The Treaty of Paris (1783), concluded between the United States and Great Britain at the end of the American Revolutionary War, stated that the boundary between U.S. territory and the British possessions to the north would run "...through the Lake of the Woods to the most northwestern most point thereof, and from thence on a due west course to the river Mississippi..." The parties did not suspect that the source of the Mississippi, Lake Itasca, was south of that point. Consequently the Northwest Angle is the result of 18th-century ignorance of geography. In the Anglo-American Convention of 1818, the error was corrected by having the boundary run due south from the northwest point of the lake to the 49th parallel and then westward along it. When this north-south line was surveyed, it was found to intersect other bays of the lake and therefore cut off a portion of U.S. territory, now known as the Northwest Angle.
The Angle is one of only four non-island locations in the 48 contiguous states not directly connected to them by land within the country, the others being nearby Elm Point, Minnesota; Point Roberts, Washington; and the town of Alburgh, Vermont. All four are on the Canadian border with the United States. While Alburgh is bridged to New York state and Vermont by US Route 2, the only overland access to the others is through Canada.
Float or ski plane service directly to Angle Inlet is available out of International Falls.
Angle Inlet is most easily accessed through Canada by road. From the Trans Canada Highway (MB-1) take MB-308 South to MB-525 East. Stop for an interesting un-staffed US Border Crossing at Jim's Corner by phone. Very unique, bring a camera. MB-525 East becomes Winter Road which takes you directly in to Angle Inlet.
You can reach the angle without crossing the international border by crossing the Lake of the Woods. This can be done by aircraft, by boat when the lake is free of ice, or by ice road in the winter months. Since there are no automobile ferries operating on the lake, vehicles coming from the rest of Minnesota can only reach the Angle without crossing the border in winter. While the ice is forming in late autumn and breaking up in the spring the lake's surface cannot be safely crossed – at these times domestic access to the Angle is possible only by air.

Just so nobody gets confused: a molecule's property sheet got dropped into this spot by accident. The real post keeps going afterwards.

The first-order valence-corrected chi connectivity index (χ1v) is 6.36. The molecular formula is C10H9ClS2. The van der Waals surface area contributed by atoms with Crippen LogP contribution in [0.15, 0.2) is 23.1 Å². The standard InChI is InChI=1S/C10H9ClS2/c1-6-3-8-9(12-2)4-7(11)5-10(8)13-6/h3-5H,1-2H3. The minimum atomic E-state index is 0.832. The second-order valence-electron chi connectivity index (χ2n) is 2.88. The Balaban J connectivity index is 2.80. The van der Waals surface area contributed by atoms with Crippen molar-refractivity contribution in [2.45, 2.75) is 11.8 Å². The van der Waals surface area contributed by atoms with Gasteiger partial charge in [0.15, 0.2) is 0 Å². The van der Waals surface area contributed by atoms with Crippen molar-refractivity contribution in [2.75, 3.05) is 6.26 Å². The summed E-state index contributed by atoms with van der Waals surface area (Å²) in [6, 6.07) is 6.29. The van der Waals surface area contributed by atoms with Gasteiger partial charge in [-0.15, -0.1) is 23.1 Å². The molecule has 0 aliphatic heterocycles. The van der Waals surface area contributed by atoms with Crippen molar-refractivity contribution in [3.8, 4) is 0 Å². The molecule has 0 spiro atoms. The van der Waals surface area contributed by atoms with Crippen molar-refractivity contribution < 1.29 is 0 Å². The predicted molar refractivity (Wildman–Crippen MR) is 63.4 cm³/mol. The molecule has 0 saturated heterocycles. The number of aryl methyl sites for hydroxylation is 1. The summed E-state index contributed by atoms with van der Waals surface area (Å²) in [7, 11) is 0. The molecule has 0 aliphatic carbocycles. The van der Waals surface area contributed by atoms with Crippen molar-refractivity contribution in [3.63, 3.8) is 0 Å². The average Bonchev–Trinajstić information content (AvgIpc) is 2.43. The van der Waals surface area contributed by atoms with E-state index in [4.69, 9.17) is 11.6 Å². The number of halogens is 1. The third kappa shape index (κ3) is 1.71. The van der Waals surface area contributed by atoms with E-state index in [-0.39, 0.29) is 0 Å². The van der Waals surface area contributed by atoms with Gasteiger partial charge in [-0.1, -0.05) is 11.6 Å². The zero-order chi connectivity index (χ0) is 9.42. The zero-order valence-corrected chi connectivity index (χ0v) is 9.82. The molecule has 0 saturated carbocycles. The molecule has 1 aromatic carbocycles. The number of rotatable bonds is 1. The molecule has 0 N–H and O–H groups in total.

Angle Inlet is easily seen on foot. No need for transit or taxis. Boats are of far more use for visiting islands and can be rented at most lodges.
- Angle Inlet School, 17606 Inlet Road NW, ☏ . One of the few remaining one-room school houses in the United States.
Sportsman's paradise: hunting, fishing, hiking, golfing, other outdoor activities.
- Northwest Angle Golf and Country Club, ☏ . Most northerly course in the lower 48 states. Community focal point. Lake of the Woods borders Holes #4 and #5. Clubhouse for sales and rentals. Tees and balls available. Golf cart rental and mini-storage located across the road. $60 for a membership/$9 per round.
- J&M General Store, 9385 Golf Course Dr, ☏ .
- Jerry's Restaurant and Lounge, 7609 Youngs Bay Dr NW, ☏ . 6:30AM-1AM. Bar and grill renovated Mar-Apr 2016, breakfast, burgers, limited menu. The only year-round restaurant on the Angle.
- North Point Bar & Grill, 17542 Inlet Road NW, ☏ .
- Angle Outpost, 8206 Dawson Road NW, toll-free: . Lodge and cabins for fishing, hunting. On Lake of the Woods.
- Northwest Angle Resort, PO Box 68, ☏ . Young's Bay Resort is a small family-owned fishing camp. Rates start at $65/night for lodging only and go up for guided tours.
- Young's Bay Resort, 7610 Young's Bay Dr, ☏ .
- Oak Island Resort, ☏ .
- Angle Inn Lodge, toll-free: . Starting at $115/day-pp.
The closest adjacent destinations in the region are:
- Whiteshell Provincial Park in eastern Manitoba (100 km/60 miles)
- Roseau (Minnesota) (100 km/60 miles)
- Kenora, Ontario (170 km/107 miles)
- Voyageurs National Park, Minnesota and International Falls (300 km/180 miles)